Where Are the Braniacs Going?
Joel Kotkin and Mark Schill
Over the last decade there has been a great focus on the movement of educated people between regions. In trying to understand where these populations are headed, various people have constructed different models stressing everything from the “agglomeration effects” of particularly high end industries to the concentration of artists, bohemians and gays.
Our analysis of the 2000 Census and the 2005 American Community Survey makes one thing clear: the strong net “brain gain” of places such as Boston, San Francisco, New York and Los Angeles over the past 40 years appears to have been reversed in most of the premier “knowledge” regions since the mid-1990s. The San Francisco Bay Area and Minneapolis have both suffered especially dramatic reversals from net in-migration of educated people to a strong out-migration over the past 15 years.
[While the 2005 American Community Survey microdata files are subject to sampling error, these findings are consistent with U.S. Census population estimates on overall migration.]
So where are these people going? Riverside-San Bernardino, Phoenix, Charlotte, Atlanta, Dallas and Houston have been picking up educated migrants over the past decade. Most of these cities are not usually ranked among the most “hip and cool” areas. Houston (energy), Dallas (technology) and Charlotte (banking) possess some highly concentrated, high-end industrial clusters, while others do not. But all these areas have also enjoyed stronger job growth over the past fifteen years than the traditional brain centers. In most cases, this job-growth pattern also applies to higher wage fields such as financial and business services.
One critical factor in attracting educated workers may be “relative” costs. The Portland and Seattle areas, for example, have continued to show fairly consistent net in-migration of educated people over the past decade and a half. Although not cheap compared to Dallas or Houston, these metropolitan areas are bargains for people migrating from the Bay Area, Boston and other elite high-tech centers.
In many other areas that are losing educated migrants, median home prices are rapidly outpacing growth in average annual pay. While Riverside stands out as an exception, its growth in prices over income may be overshadowed by its proximity to still much higher prices in the coastal counties of southern California. The other glaring exception can be found in greater Washington, which has relatively high prices but has enjoyed growth spurred by the massive post 9-ll expansion of government related employment connected to Homeland Security. Employment growth seems a consistent factor in virtually all areas gaining net educated migrants.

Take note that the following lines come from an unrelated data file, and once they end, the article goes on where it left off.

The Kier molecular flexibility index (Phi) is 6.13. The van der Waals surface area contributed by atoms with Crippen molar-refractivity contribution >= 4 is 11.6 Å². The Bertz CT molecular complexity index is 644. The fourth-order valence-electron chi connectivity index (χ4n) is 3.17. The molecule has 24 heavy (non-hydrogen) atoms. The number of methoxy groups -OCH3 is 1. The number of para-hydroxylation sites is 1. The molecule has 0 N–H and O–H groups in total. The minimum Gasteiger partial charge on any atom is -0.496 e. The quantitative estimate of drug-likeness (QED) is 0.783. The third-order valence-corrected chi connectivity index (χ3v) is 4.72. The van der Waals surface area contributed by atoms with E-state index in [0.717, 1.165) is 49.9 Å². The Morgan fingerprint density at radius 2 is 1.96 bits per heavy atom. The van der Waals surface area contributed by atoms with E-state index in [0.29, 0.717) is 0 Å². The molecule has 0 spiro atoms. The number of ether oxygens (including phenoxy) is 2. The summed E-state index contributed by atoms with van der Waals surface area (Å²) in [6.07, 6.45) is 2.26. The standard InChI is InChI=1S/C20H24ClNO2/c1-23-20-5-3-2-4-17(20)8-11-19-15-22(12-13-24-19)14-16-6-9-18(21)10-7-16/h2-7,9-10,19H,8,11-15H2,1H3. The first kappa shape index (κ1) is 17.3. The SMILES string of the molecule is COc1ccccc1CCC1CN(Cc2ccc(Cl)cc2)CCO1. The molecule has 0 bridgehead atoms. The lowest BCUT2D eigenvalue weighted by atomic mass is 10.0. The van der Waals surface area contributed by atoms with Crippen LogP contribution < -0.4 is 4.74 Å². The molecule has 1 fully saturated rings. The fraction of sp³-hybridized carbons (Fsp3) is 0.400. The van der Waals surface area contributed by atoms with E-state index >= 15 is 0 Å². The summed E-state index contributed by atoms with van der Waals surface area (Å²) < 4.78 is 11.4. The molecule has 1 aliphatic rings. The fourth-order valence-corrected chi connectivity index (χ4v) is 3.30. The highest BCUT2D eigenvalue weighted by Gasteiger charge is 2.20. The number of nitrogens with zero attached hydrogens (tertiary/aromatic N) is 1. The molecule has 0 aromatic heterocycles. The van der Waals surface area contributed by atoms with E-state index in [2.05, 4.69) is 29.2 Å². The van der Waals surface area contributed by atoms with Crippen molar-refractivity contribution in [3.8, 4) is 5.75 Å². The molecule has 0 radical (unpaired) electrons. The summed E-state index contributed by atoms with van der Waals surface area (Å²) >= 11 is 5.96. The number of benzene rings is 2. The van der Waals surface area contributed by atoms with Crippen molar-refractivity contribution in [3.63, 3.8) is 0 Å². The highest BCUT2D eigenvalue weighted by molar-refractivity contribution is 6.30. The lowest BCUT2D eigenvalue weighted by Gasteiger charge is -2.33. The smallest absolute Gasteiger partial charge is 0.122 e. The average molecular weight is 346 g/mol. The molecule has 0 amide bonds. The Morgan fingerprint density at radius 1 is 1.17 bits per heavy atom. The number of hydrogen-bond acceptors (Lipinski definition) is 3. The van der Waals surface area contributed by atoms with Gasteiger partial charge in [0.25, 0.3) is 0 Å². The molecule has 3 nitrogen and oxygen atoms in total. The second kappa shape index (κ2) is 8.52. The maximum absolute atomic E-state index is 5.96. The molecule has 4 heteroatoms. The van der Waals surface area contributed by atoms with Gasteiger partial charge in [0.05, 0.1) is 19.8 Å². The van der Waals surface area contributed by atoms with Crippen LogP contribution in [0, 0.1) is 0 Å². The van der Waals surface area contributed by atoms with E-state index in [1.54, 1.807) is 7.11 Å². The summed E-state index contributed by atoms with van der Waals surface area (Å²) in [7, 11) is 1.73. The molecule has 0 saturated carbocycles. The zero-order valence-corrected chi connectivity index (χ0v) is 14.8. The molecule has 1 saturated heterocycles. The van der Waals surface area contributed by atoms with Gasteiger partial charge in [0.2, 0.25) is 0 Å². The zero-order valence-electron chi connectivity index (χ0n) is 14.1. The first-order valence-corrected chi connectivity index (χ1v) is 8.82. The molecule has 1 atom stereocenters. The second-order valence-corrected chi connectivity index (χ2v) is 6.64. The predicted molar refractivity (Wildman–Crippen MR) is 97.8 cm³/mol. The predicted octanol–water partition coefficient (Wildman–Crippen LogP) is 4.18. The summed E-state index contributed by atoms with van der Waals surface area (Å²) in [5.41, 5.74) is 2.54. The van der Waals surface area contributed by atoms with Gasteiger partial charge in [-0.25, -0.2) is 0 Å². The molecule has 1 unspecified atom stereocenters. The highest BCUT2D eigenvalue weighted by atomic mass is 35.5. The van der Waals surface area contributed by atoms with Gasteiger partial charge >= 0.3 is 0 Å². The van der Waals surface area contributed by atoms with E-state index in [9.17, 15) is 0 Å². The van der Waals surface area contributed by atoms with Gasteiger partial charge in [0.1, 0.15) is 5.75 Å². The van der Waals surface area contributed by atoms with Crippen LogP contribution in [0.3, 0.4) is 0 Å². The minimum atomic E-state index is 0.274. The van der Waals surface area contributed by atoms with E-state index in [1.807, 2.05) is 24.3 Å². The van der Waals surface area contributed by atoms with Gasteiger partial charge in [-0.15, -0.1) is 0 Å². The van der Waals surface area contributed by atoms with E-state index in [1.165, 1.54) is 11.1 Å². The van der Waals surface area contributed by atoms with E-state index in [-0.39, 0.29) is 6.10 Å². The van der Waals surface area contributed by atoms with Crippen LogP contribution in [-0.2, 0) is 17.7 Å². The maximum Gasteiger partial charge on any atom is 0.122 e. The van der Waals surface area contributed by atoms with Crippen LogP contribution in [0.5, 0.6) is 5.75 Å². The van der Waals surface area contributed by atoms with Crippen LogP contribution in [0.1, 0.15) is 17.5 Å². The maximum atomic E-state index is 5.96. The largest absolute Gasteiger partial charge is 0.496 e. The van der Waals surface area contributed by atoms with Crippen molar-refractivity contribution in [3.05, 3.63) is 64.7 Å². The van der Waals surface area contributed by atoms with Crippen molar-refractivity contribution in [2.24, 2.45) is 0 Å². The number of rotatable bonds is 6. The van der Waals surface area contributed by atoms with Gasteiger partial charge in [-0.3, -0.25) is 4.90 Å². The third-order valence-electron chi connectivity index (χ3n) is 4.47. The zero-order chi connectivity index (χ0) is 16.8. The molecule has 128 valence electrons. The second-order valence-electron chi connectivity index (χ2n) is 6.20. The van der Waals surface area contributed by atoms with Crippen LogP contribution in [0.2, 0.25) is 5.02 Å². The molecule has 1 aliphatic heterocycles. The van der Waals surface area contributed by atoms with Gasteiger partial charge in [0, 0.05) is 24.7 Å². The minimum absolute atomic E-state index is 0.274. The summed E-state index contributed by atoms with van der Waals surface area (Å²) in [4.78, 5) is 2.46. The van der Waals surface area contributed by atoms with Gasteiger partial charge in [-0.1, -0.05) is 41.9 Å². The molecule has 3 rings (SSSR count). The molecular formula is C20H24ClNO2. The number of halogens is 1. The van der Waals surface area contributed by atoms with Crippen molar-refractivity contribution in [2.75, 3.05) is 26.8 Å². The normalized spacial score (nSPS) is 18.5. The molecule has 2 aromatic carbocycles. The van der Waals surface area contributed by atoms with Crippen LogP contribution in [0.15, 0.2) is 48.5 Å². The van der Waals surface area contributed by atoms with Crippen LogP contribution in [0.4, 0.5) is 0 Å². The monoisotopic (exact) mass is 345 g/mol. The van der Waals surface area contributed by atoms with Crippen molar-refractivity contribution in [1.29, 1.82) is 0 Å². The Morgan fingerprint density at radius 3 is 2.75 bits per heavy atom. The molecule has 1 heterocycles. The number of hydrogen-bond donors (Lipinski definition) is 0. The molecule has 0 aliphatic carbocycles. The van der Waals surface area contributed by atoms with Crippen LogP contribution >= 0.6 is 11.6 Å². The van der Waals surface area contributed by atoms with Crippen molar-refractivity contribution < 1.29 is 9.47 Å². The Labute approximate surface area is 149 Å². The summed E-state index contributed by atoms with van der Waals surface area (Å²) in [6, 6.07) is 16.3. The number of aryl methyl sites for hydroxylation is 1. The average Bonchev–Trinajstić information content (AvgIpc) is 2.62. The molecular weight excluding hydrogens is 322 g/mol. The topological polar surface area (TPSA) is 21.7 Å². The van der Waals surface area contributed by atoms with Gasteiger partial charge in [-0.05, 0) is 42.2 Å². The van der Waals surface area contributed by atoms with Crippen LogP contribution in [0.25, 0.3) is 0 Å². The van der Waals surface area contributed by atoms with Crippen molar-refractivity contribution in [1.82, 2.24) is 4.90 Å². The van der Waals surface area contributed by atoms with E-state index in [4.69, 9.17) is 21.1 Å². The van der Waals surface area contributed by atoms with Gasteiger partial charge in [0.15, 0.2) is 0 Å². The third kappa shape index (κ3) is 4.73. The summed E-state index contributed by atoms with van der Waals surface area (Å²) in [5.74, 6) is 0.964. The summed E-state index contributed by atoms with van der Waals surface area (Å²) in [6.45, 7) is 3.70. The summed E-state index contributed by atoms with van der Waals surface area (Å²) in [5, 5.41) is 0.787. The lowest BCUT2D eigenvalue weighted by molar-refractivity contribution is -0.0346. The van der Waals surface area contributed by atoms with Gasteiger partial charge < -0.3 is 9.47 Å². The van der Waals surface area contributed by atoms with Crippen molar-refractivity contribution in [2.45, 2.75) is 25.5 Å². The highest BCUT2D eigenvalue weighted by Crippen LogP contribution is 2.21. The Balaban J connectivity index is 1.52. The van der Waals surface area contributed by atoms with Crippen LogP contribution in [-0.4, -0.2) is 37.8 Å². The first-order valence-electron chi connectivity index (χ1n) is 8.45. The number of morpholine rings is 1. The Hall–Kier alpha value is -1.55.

Ultimately, cost is important, but not enough to lure educated workers to places that are economically depressed and seen as unappealing. At the same time, being a paragon of “hipness” and having nice urban amenities, while a fine thing for people who can afford it, does not compensate for being too expensive a place to buy a home or raise a family, as we can see in the outmigration from San Francisco, New York, LA and Boston.
In the coming years, it is likely that some will stop linking cultural hipness with the “creative” class and focus more sensibly on the elites. As one blogger said in response to a recent Wall Street Journal article on “superstar cities”:
The exodus of the middle class is a real problem for NYC, I agree. But his line about college grads going to Charlotte instead of NYC is a bunch of manure, because it aint telling the full story. While graduates of State U. may wind up in Houston or Phoenix or wherever, the best and brightest (Ivy Leaguers, Berkeley, U Chicago etc) are going to wind up in the “superstar” cities. Dallas can keep their SMU grads with the 3.0 GPAs. I guess we here in Superstarland will just have to make do with Wharton grads.This may well represent the last line of defense for elite urbanism. Yet our sense of history says that once a region relies on the upper, upper echelons for its sustenance, it also gives up the very dynamic of upward mobility that created great cities like New York, Chicago and Los Angeles. Those SMU grads may not have the fancy degrees, but they—as well as those with lesser or no degrees at all—can contribute greatly to the entrepreneurial and innovative economies of a place.